FrontPage Themes and special Bot extensions can't be used with foreign extensions. However, you can fool FrontPage, but choosing a scriptmap other than WCS or WC that it does support. Since IIS uses a number of scriptmaps that you won't need (like the old IDC/HTC extensions) you can map script or templates to those instead. All of FrontPage's features will work then correctly. The same can be applied with custom scriptmaps you create.

How to call scripts and templates

Scripts and templates can be invoked in two ways:

  • Directly by using the scripting scriptmaps (.WC or .WCS)
  • Using the ExpandTemplate() and ExpandScript() methods of the Response object If you call scripts directly via scriptmap the pages must be fully self-contained and provide and handle all inputs and outputs.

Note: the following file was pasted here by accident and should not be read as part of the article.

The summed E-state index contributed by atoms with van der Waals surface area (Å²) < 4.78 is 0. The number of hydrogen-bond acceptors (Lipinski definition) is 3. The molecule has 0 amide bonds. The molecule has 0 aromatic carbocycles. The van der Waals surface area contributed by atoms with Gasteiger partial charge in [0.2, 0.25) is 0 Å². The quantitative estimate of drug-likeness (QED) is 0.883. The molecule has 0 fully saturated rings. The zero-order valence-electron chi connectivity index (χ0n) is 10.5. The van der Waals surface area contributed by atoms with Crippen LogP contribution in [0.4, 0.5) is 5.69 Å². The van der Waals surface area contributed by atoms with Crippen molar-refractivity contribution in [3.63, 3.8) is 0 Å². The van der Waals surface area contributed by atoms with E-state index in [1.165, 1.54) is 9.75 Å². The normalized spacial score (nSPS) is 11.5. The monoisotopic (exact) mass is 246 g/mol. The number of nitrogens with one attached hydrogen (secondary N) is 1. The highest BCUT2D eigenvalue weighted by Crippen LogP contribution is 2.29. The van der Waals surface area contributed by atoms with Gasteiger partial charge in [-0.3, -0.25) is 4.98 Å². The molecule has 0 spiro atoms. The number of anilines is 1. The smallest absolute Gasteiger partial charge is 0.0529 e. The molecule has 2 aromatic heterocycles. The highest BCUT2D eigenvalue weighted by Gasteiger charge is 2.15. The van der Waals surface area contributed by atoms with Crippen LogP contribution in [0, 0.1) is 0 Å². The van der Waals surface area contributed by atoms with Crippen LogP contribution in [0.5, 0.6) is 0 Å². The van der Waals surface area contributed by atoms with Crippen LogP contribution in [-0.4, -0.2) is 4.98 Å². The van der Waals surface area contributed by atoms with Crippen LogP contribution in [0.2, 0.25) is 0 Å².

But you can also run a Web Connection process method first and then from witin it call out to the script page. The advantage of this approach is that you can separate the user interface (the script page) from the business logic (the Process class method). In addition you can set up objects and create private variables that will also be in scope in the script page.

* Simple Process method that calls a template
Function CallTemplate

oCust = CREATE("cCust")
oCust.Load( VAL(Request.QueryString("PK")) )

... additional processing against customer object

*** Now display the template
Response.ExpandTemplate( "\inetpub\wwwroot\myapp\CallTemplate.wc" )


The template can now use the oCust object as part of the script as long as oCust was declared as PRIVATE (the default if you don't declare it).